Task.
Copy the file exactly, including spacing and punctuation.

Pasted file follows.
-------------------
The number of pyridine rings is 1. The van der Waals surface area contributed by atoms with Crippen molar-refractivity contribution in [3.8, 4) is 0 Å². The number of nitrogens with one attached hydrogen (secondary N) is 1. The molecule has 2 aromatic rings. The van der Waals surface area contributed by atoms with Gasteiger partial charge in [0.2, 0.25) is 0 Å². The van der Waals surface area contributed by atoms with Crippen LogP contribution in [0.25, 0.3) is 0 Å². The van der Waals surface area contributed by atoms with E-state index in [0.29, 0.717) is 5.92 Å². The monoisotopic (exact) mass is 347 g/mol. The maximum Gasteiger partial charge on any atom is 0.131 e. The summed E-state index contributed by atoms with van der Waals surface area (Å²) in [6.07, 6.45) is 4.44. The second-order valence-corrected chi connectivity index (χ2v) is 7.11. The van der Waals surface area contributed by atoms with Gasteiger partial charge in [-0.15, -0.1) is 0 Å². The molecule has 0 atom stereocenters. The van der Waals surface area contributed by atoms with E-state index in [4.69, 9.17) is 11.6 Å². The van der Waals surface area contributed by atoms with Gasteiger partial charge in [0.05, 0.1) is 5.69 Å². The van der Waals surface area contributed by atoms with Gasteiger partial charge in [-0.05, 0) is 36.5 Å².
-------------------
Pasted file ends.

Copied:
The number of pyridine rings is 1. The van der Waals surface area contributed by atoms with Crippen molar-refractivity contribution in [3.8, 4) is 0 Å². The number of nitrogens with one attached hydrogen (secondary N) is 1. The molecule has 2 aromatic rings. The van der Waals surface area contributed by atoms with Gasteiger partial charge in [0.2, 0.25) is 0 Å². The van der Waals surface area contributed by atoms with Crippen LogP contribution in [0.25, 0.3) is 0 Å². The van der Waals surface area contributed by atoms with E-state index in [0.29, 0.717) is 5.92 Å². The monoisotopic (exact) mass is 347 g/mol. The maximum Gasteiger partial charge on any atom is 0.131 e. The summed E-state index contributed by atoms with van der Waals surface area (Å²) in [6.07, 6.45) is 4.44. The second-order valence-corrected chi connectivity index (χ2v) is 7.11. The van der Waals surface area contributed by atoms with Gasteiger partial charge in [-0.15, -0.1) is 0 Å². The molecule has 0 atom stereocenters. The van der Waals surface area contributed by atoms with E-state index in [4.69, 9.17) is 11.6 Å². The van der Waals surface area contributed by atoms with Gasteiger partial charge in [0.05, 0.1) is 5.69 Å². The van der Waals surface area contributed by atoms with Gasteiger partial charge in [-0.05, 0) is 36.5 Å².